Prof. Dr. Debora Weber-Wulff
What is a bachelor's thesis?
- A topic from your internship that you work on, for example the company had a horrible database or XML structure, and you sort it out on your own to show them how it could look.
- A topic from your project that you continue, for example I had someone taking the E-Learning unit we produced and making it accessable for blind users.
- A new topic that you agree on with an IMI professor.
The following topics, more or less
diffuse, are on my current wishlist (and are possible for IC or as the basis for a Master's Thesis area). In general, I am interested in web topics, data mining, privacy, Android programming, plagiarism detection and documentation tools, and E-Learning.
- Ad hoc peer-to-peer Network & Knowledge Management in medical crisis areas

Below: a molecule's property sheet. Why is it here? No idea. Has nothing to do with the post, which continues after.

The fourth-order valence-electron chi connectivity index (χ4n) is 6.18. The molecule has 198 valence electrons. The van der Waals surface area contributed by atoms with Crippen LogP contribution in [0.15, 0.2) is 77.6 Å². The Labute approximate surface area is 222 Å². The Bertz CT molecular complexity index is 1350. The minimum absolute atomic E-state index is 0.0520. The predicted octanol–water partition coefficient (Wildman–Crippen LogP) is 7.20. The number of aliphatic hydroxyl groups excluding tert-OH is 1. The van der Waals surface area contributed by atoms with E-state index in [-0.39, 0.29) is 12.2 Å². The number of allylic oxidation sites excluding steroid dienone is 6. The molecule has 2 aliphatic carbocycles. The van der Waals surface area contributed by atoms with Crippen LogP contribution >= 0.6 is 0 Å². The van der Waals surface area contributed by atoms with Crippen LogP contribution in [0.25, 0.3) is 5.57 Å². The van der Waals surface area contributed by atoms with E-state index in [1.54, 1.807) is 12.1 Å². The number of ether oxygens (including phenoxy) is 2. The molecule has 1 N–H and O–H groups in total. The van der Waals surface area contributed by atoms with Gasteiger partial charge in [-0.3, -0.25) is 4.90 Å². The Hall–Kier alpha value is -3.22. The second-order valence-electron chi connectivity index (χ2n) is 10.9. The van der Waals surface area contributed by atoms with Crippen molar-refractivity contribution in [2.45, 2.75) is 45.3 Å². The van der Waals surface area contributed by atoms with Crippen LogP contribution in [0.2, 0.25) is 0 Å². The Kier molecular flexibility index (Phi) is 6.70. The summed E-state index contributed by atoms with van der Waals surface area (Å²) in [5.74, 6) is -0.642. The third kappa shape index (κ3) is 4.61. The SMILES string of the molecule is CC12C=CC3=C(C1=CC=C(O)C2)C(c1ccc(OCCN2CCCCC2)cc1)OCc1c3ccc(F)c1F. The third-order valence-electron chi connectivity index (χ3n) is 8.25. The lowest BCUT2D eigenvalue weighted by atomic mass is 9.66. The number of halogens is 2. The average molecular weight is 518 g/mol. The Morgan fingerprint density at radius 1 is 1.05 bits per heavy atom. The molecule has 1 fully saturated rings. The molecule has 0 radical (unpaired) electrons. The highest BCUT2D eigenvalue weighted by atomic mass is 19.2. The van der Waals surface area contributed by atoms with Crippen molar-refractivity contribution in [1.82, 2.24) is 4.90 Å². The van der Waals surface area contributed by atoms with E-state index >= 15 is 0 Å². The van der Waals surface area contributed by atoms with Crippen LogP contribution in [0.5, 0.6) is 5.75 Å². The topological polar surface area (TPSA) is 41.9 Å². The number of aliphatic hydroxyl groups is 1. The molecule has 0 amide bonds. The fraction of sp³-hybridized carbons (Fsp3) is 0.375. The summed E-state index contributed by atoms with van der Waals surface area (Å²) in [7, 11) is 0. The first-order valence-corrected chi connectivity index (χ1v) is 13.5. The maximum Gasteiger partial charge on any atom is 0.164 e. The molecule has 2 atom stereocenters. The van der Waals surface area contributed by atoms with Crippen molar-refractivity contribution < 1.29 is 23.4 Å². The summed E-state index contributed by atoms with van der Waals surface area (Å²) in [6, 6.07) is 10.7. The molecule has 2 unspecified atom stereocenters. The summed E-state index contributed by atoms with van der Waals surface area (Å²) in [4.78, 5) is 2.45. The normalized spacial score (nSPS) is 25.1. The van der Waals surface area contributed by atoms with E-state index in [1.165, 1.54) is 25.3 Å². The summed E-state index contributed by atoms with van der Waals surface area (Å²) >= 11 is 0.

The NGO Cadus.org is developing mobile hospital systems for use in crisis areas. In addition to all of the medical apparatus that is needed, they also need the possibility of building an ad hoc p2p network using only open-source software. Additionally, there is a lot of knowledge management that has to be set up in a distributed and secure manner, as there is not always an Internet available. The technology basis is mobile phones. This can be 2 theses, or potentially a project.
- Telephone Book Diver
you had 25 years of German telephone book data available? Sure, there are the usual bits of nastiness with different formats for different years, and streets being sometimes abbreviated, sometimes not, and the usual non-normalized stuff. Could you do things like create a map of where people live who use a "Dr." in their name, or calculate the "Schmidt"-Index, that is, what percentage of telephone patrons called "Schmidt" are in each city? You would have to clean the data and come up with a privacy-preserving interface that permits people without computer science degrees and Python experience to search for "interesting" data and plot it to a map of Germany.